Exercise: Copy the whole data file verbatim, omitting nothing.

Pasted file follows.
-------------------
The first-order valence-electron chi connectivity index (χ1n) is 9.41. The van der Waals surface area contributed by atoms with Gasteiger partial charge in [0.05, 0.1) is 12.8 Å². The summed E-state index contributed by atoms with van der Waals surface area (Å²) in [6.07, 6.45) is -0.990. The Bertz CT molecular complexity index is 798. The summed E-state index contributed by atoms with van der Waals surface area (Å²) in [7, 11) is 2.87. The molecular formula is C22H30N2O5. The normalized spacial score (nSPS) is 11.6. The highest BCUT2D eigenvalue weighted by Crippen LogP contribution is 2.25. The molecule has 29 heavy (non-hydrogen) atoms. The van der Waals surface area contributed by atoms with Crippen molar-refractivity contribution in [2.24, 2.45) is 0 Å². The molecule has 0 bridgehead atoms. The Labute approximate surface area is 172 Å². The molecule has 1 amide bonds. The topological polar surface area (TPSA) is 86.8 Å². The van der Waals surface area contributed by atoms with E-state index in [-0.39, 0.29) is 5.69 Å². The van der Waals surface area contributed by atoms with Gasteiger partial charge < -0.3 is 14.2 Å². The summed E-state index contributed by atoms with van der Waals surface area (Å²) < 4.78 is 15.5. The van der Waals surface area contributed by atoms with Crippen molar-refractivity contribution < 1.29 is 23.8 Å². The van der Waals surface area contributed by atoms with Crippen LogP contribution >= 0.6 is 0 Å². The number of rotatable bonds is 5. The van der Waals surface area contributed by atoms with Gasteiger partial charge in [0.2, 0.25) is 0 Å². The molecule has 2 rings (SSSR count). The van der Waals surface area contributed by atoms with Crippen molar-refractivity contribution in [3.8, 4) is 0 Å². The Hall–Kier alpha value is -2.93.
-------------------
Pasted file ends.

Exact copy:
The first-order valence-electron chi connectivity index (χ1n) is 9.41. The van der Waals surface area contributed by atoms with Gasteiger partial charge in [0.05, 0.1) is 12.8 Å². The summed E-state index contributed by atoms with van der Waals surface area (Å²) in [6.07, 6.45) is -0.990. The Bertz CT molecular complexity index is 798. The summed E-state index contributed by atoms with van der Waals surface area (Å²) in [7, 11) is 2.87. The molecular formula is C22H30N2O5. The normalized spacial score (nSPS) is 11.6. The highest BCUT2D eigenvalue weighted by Crippen LogP contribution is 2.25. The molecule has 29 heavy (non-hydrogen) atoms. The van der Waals surface area contributed by atoms with Crippen molar-refractivity contribution in [2.24, 2.45) is 0 Å². The molecule has 0 bridgehead atoms. The Labute approximate surface area is 172 Å². The molecule has 1 amide bonds. The topological polar surface area (TPSA) is 86.8 Å². The van der Waals surface area contributed by atoms with E-state index in [-0.39, 0.29) is 5.69 Å². The van der Waals surface area contributed by atoms with Gasteiger partial charge < -0.3 is 14.2 Å². The summed E-state index contributed by atoms with van der Waals surface area (Å²) < 4.78 is 15.5. The van der Waals surface area contributed by atoms with Crippen molar-refractivity contribution < 1.29 is 23.8 Å². The van der Waals surface area contributed by atoms with Crippen LogP contribution >= 0.6 is 0 Å². The number of rotatable bonds is 5. The van der Waals surface area contributed by atoms with Gasteiger partial charge in [0.2, 0.25) is 0 Å². The molecule has 2 rings (SSSR count). The van der Waals surface area contributed by atoms with Crippen molar-refractivity contribution in [3.8, 4) is 0 Å². The Hall–Kier alpha value is -2.93.